What is Nuclear Medicine?
Nuclear medicine is the medical use of radioactive materials (radionuclides). Bone Scans, Schillings Test, and C-14 Breath Tests are examples of procedures that are carried out in the Nuclear Medicine departments.
Where do I go for my procedure?
Your procedure will be carried out in Nuclear Medicine at the Civic Campus or General Campus of The Ottawa Hospital. Check the Locations page for specific directions about how to find us.
Where do I park?
Parking is available at all campuses. There are signs to show you where the parking lots are at each campus. Click here for details.
Are any special preparations necessary?
Generally, no special preparations are required, but for some studies it is necessary to go without breakfast or to withhold medications. If special preparation is required in your case, you will receive instructions. If in doubt, telephone us at the location (campus) where your procedure is scheduled.
You may save time by wearing loose, comfortable clothing such as a sweat suit. Please do not wear jewellery, hairpins or metal belt buckles. If your schedule requires that you arrive in more formal attire you may be asked to change into a hospital gown.
If you are or think that you might be pregnant, or if you are breastfeeding, please notify us at one of the numbers provided, as the procedure may have to be modified, postponed or cancelled.
Many Nuclear Medicine procedures are divided into different phases separated by an hour or more or involve a waiting period after the injection of a radioactive “tracer” before pictures (scans) can be obtained. You may want to bring something to read or otherwise pass the time.
What if I have to cancel or re-schedule my appointment?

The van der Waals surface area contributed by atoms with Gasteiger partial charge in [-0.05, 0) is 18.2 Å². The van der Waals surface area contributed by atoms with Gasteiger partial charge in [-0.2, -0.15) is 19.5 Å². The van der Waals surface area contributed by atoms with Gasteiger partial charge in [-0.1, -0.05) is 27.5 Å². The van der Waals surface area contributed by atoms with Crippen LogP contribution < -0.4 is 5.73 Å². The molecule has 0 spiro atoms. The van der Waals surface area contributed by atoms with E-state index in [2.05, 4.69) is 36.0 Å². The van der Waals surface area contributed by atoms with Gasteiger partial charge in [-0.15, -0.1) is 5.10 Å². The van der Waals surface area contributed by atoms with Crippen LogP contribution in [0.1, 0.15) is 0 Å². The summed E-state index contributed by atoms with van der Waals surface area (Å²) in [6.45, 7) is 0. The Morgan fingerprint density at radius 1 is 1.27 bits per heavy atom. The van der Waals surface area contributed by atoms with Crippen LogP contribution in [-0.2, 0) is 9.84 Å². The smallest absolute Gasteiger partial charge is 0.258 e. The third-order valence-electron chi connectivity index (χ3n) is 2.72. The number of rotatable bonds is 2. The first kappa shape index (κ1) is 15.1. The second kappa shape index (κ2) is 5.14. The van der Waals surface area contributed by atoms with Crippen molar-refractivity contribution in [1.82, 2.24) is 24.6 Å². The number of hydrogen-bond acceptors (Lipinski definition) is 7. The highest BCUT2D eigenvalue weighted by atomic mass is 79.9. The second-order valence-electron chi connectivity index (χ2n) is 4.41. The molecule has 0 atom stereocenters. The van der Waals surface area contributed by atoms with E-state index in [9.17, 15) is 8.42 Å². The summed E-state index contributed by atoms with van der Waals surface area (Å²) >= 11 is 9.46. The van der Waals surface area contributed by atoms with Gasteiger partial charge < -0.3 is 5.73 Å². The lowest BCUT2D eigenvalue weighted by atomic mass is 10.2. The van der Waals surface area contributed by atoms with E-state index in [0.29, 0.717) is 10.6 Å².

If you are unable to keep your appointment please let us know as soon as possible by calling the location where you are supposed to go. Should you be admitted to hospital, please inform your doctor about your appointment.
Who will perform the procedure?
A specially trained Nuclear Medicine technologist will perform the procedure under the direction Nuclear Medicine physician.
What will happen to me?
For most procedures, you will receive a small quantity of a radioactive “tracer” by intravenous injection, by mouth or occasionally by breathing it in as an aerosol mist. It is unlikely that you will experience any sort of reaction or distress.
When the radioactive material has gone to the part of the body to be examined, pictures (scans) are obtained using a gamma camera. A gamma camera sees radioactivity in the same way that an ordinary camera sees light. The procedure is no different from having your photograph taken but the exposure time will be longer.
While having the pictures taken you will need to sit or lie still on a special table. The camera may come close to you but will not touch you or hurt you. You will hear the noise of machinery moving the camera and probably some electronic beeping sounds. It is like having an x-ray taken, but no radiation comes out of the camera.
A technologist will be in the room with you for the majority of the time in order to operate the gamma camera and to attend to your needs and answer your questions. He or she may leave the room briefly.
Before you leave the department the technologist will check the pictures to be sure the test has given the most useful results possible and it is complete.
Will I be OK to drive or go home on my own?
Because no reaction to the radioactive dye or to the test is expected, you will be able to drive home if you wish. A relative or friend may come with you if you wish, but please note that our waiting room space is limited.
Will there be any after-effects?
It is unlikely. Only a small dose of radiation is used. The dose is kept to the minimum necessary to obtain a useful result. The risk from this radiation is very small compared with other risks encountered and accepted in everyday life. In ordering the tests your physician has judged that the potential benefit of having the test outweighs any risk involved.
How and when will I know the results?
After examining your test results, a Nuclear Medicine physician will then send a written report to the doctor who asked for the test to be done. Your doctor will explain the results to you when you go to see her/him.
Normally, it takes no more than 14 days to get a report to your doctor. If there is any urgency the Nuclear Medicine physician may telephone and/or fax the test results to your doctor.